Let’s detach from screen, leaving your top command running, and then get back in.

Press CTRL+a d. You’ll see a message about being detached from your screen session.

Let’s list the screen sessions on the remote computer:

screen -ls

You’ll see the sessions created displayed in a list.

2642.testsession    (11/22/19 21:24:59)    (Detached)

If you’ve only created one session, resuming your session is as easy as:

screen -r

If you’ve created multiple screen sessions, you’ll need to specify the process ID (PID) file for the one you want to connect to.

screen -r 2642

Note that when re-entering the screen, your window split settings from before have been lost. Your terminals are still all there, but you’ll have to re-set up your splits.

Exiting screen

To completely quit your screen session, you have to exit each created terminal.

Simply press CTRL+d or type exit at each command prompt. You might have to CTRL+a TAB to each split, if you have splits open.

Conclusion

Hopefully, this article will whet your appetite to the power of using screen to manage multiple terminals on remote servers, as well as leave long running commands active even if you log out.

How to Install VNC on Ubuntu 19.04

Although most Linux cloud server administration is done over the command line, there may be cases where you want to run a graphical desktop on your server that interacts with your local keyboard and mouse. VNC (Virtual Network Computing) allows you to manage your Linux server through a familiar graphical interface.

In this article, we’ll install and set up a lightweight VNC server package, TightVNC, that is suitable even for slower internet connections, and then create a secure tunnel to that VNC server using SSH.

Prerequisites

To follow this guide, you will need the following:

  • An Ubuntu 19.04 server, and a server user with root privileges
  • A VNC client that supports VNC connections performed over SSH tunneling. For Mac OSX, you can use the built-in Screen Sharing application (other alternative applications are also available). For Windows, options include the TightVNC client.
  • Firewall rules, if any are configured on your Ubuntu server, must permit inbound traffic on port 5901

Installing VNC

Step 1: Install the graphical desktop packages

Linux offers a variety of different desktop environments, such as XFCE, Unity, and Gnome. This article will guide you through installing XFCE as the desktop that you will use to connect VNC from a remote location. Run the following commands to install XFCE on your Ubuntu server:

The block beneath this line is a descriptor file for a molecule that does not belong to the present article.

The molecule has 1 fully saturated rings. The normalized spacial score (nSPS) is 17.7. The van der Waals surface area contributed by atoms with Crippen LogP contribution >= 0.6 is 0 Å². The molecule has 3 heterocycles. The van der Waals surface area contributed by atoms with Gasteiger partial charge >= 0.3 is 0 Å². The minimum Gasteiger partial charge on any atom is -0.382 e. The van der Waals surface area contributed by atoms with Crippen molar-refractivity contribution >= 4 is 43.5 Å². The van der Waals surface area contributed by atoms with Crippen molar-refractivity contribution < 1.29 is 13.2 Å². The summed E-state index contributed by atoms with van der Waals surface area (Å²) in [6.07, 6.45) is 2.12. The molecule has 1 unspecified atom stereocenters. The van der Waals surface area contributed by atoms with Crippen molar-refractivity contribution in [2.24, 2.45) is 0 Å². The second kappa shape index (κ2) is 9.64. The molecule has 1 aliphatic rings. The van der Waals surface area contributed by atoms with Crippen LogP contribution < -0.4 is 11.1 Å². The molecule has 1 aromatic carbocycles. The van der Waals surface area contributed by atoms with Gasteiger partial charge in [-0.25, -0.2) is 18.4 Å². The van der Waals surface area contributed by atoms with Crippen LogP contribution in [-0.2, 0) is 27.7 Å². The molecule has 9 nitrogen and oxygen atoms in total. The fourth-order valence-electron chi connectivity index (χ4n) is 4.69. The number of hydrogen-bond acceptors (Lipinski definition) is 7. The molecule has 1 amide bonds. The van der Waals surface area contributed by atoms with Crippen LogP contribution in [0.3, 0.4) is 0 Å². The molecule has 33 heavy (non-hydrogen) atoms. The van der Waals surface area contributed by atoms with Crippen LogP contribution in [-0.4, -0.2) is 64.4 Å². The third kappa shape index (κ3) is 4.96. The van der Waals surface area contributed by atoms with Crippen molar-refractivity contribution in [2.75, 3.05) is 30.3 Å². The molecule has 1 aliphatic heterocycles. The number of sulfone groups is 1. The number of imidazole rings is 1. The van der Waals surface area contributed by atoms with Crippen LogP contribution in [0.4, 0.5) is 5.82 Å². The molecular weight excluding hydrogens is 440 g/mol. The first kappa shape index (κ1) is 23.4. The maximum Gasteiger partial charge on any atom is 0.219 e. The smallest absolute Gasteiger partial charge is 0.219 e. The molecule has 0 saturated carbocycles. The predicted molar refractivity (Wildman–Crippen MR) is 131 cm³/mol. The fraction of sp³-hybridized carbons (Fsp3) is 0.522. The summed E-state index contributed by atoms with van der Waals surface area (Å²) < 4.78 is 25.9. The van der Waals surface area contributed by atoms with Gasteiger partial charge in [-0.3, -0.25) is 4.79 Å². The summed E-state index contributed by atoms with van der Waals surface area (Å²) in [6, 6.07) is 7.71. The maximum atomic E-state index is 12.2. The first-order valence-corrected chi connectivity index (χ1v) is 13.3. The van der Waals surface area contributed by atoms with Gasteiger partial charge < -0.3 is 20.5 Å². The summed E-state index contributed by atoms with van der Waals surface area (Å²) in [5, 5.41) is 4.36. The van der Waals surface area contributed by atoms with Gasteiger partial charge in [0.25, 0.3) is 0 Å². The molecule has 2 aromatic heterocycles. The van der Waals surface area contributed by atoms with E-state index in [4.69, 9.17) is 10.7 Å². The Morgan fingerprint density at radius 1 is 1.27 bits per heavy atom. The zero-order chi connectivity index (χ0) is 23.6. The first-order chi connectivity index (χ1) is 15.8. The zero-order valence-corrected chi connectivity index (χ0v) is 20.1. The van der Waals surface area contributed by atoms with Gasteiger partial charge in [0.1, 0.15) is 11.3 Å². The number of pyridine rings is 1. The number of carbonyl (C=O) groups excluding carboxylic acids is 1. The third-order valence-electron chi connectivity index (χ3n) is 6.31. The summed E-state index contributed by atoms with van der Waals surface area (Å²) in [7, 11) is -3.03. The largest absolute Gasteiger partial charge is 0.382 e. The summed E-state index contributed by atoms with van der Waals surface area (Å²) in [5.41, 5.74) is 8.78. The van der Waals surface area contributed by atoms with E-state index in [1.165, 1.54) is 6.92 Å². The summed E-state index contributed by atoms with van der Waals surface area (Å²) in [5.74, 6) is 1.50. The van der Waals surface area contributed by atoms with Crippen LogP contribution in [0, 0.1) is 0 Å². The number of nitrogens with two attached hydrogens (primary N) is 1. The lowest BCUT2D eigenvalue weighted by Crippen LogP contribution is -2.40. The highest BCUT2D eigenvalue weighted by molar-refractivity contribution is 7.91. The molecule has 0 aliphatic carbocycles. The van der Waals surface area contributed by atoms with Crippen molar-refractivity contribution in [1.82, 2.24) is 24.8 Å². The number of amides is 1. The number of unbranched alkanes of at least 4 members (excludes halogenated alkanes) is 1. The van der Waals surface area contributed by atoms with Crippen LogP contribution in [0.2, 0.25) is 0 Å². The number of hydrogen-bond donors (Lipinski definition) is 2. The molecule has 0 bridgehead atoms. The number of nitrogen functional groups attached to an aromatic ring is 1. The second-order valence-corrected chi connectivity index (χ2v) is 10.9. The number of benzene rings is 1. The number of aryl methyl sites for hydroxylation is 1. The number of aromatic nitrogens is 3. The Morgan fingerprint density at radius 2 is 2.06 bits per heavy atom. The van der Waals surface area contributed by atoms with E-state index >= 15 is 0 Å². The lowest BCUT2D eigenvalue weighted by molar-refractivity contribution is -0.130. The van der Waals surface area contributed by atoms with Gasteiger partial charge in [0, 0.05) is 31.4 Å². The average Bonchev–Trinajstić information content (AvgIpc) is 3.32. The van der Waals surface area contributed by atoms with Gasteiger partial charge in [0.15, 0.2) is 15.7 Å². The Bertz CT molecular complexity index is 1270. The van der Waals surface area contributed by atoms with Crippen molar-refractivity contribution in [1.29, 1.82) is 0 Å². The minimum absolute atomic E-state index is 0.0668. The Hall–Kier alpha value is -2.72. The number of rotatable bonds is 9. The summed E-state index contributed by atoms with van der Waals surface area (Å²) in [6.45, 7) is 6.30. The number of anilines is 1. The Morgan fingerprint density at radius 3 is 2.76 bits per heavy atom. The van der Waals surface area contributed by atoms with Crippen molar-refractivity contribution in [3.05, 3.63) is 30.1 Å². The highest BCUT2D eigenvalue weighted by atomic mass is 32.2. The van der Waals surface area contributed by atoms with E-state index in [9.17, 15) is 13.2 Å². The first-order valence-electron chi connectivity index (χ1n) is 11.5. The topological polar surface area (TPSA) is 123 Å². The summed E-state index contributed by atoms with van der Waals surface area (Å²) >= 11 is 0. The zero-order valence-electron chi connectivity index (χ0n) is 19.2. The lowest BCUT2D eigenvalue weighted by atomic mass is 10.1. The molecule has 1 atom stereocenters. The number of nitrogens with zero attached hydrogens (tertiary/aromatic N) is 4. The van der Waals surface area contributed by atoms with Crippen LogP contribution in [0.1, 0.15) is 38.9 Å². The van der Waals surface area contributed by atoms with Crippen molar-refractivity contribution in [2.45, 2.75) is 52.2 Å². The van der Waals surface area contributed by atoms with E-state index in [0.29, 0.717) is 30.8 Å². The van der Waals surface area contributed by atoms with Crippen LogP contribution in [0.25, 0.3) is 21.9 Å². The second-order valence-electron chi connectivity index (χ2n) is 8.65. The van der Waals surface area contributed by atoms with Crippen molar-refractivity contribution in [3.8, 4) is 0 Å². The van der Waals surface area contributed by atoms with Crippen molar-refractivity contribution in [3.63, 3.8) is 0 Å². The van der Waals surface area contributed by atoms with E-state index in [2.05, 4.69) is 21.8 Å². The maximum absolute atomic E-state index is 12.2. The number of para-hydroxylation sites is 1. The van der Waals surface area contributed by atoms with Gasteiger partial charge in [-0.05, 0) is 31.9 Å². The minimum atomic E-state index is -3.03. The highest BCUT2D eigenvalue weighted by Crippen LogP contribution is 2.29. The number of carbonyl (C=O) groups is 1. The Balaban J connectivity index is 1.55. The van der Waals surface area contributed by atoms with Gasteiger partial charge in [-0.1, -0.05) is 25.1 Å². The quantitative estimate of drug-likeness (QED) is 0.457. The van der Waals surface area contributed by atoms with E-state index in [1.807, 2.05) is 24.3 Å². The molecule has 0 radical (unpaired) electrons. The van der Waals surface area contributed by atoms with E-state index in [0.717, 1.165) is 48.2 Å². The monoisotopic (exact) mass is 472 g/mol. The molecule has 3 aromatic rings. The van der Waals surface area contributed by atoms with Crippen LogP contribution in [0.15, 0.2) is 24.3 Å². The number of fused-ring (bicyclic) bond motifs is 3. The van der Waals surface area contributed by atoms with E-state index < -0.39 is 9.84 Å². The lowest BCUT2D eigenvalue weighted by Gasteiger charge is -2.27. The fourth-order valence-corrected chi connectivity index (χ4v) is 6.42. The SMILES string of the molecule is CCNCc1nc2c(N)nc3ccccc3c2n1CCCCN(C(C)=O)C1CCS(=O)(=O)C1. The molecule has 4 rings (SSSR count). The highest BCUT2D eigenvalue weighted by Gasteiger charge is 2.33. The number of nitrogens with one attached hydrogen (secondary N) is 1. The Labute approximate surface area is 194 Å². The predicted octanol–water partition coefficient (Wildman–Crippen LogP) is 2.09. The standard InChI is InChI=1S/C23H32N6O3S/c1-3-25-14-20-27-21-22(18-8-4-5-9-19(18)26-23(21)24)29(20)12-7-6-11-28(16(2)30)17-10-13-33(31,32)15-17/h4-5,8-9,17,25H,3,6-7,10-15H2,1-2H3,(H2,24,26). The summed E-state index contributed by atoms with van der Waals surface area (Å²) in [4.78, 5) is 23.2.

apt install xfce4 xfce4-goodies

During this installation, you may be prompted to pick a display manager for the system’s graphical desktop. Use the arrow keys to select lightdm on this screen and hit enter to continue.

Next, install the TightVNC server package:

apt install tightvncserver

Step 2: Create a VNC user on your server

To keep in line with security best practices, you should have SSH login to your server as the root user disabled and instead log in remotely through other users that have sudo privileges. For this exercise, we’ll also create a new user with sudo permissions that can access the VNC server remotely.

Create the new user and set its server password with the following commands:

sudo useradd -m -s /bin/bash myvncuser
sudo passwd myvncuser

Next add your new user to the sudo group to grant root privileges:

sudo usermod -a -G sudo myvncuser

And finally, log in as your new user and use its root privileges to begin working with the VNC server:

sudo su - myvncuser

Step 4: Run VNC server to create first time setup files

From this point onward, since we’ll be running commands on the server and on the local machine, the location where the command is being run will be displayed in front of the shell prompt (the ‘$’ character). For this exercise, the server name is lucky-puffin-86.

Run the first-time VNC server initialization for your user with the following command:

myvncuser@lucky-puffin-86:~$ vncserver

The screen output walks you through setting a VNC-specific password (limited to 8 characters), then you’re prompted on whether you wish to create a view-only password. The view-only password is used to provide a user with a shared screen view, but they will not be able to control the mouse or keyboard:

You will require a password to access your desktops.

Password:
Warning: password truncated to the length of 8.
Verify:
Would you like to enter a view-only password (y/n)? y
Password:
Warning: password truncated to the length of 8.
Verify:
xauth:  file /home/myvncuser/.Xauthority does not exist
xauth: (argv):1:  bad display name "lucky-puffin-86:1" in "add" command
xauth:  file /home/myvncuser/.Xauthority does not exist

New 'X' desktop is lucky-puffin-86:1
127.0.0.1 localhost

Creating default startup script /home/myvncuser/.vnc/xstartup
Starting applications specified in /home/myvncuser/.vnc/xstartup
Log file is /home/myvncuser/.vnc/lucky-puffin-86:1.log

Step 5: Configure the VNC startup settings

Now that we’ve started VNC server for the first time, some basic configuration files were created. We also want to set some commands to be run automatically every time vncserver starts up.

First, stop the running VNC server process:

vncserver -kill :1

Notice the :1 that we’re specifying here. VNC runs on server port 5901 by default, which is noted as :1 when working with vncserver in the command line. VNC can be run on multiple display ports, which would be 5902 labeled as :2, 5903 as :3, as so on.

Next, create a backup of its default startup script file:

mv ~/.vnc/xstartup ~/.vnc/xstartup.bak

Now use vim (or your favorite text editor) to create a new xstartup file:

vim ~/.vnc/xstartup